Abstract 11013: Resource Utilization for Non-Cardiac Hospital Admissions in Patients With Single Ventricle Congenital Heart Disease
Background: Patients with single ventricle (SV) congenital heart disease (CHD) incur high hospital costs during staged surgical palliation. However, resource utilization for non-cardiac admissions in SV patients has not been reported. This study sought to compare costs for common non-cardiac hospital admissions between SV patients and patients without CHD.
Methods: A retrospective review of hospital discharge data from the University HealthSystem Consortium (UHC) from January 2011 through December 2013 was performed. UHC collects discharge data from 120 academic institutions and 302 affiliated hospitals. The database was queried for patients <18 years of age with ICD-9 codes for SV lesions: hypoplastic left heart syndrome (746.7), tricuspid atresia (746.1) or common ventricle (745.3). Neonates (<30 days old) were excluded to eliminate hospitalizations for Stage 1 surgical palliation. Primary diagnosis, direct cost, length of stay (LOS), ICU admission rate and mortality data were obtained. The eight most common non-cardiac admission diagnoses were compared between SV patients and non-CHD patients using t-test and Fisher’s exact test, as appropriate.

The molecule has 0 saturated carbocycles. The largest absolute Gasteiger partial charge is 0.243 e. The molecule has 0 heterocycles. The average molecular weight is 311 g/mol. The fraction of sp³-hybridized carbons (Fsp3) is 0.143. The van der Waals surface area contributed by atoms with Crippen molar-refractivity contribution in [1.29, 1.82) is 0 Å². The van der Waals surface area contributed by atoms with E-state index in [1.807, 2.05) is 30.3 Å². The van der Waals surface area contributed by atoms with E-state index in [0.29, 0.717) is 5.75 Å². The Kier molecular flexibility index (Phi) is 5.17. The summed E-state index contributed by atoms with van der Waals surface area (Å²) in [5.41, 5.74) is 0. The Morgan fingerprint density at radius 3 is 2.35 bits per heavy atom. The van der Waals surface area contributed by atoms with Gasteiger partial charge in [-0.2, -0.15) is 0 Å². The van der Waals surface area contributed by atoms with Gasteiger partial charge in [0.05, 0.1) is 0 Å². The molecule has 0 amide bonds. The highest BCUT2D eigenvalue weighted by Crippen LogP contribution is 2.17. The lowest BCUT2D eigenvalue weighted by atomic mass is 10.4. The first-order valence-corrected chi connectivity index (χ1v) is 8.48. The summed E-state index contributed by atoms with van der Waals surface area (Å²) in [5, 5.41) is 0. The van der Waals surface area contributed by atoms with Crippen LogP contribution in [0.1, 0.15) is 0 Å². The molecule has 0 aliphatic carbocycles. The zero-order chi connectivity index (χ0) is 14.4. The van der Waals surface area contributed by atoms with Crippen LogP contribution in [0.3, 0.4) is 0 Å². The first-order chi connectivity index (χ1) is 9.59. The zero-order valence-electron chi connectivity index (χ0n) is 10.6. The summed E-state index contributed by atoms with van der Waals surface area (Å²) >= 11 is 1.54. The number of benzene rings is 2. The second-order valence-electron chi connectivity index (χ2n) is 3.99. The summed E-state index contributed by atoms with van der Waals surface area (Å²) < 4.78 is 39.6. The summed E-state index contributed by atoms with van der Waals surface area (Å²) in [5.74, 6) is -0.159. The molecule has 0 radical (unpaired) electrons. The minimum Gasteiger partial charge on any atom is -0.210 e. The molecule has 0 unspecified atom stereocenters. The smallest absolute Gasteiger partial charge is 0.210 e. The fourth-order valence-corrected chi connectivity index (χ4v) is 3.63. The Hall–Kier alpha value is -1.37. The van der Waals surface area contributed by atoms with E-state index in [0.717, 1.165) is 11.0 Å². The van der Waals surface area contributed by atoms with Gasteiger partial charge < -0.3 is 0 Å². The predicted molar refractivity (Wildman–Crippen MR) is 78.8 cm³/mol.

Results: The non-cardiac admission diagnoses, with ICD-9 codes, and comparisons between SV and non-CHD patients are shown in the Table. Total direct cost, LOS and ICU admission rate were higher for SV patients for all diagnoses with the exception of LOS for failure to thrive, which was not different between groups. Notably, hospital mortality was markedly higher for SV patients admitted for RSV bronchiolitis or pneumonia.
Conclusions: Hospital costs for common non-cardiac diagnoses are higher for patients with SV CHD. As long-term survival of SV CHD patients increase they will utilize a disproportionate amount of medical dollars, as our study shows. Further characterization of SV CHD patient costs will be important so steps can be taken to reduce or prevent hospitalization in these patients.
Author Disclosures: I.D. Thomas: None. M.D. Seckeler: None.
- © 2014 by American Heart Association, Inc.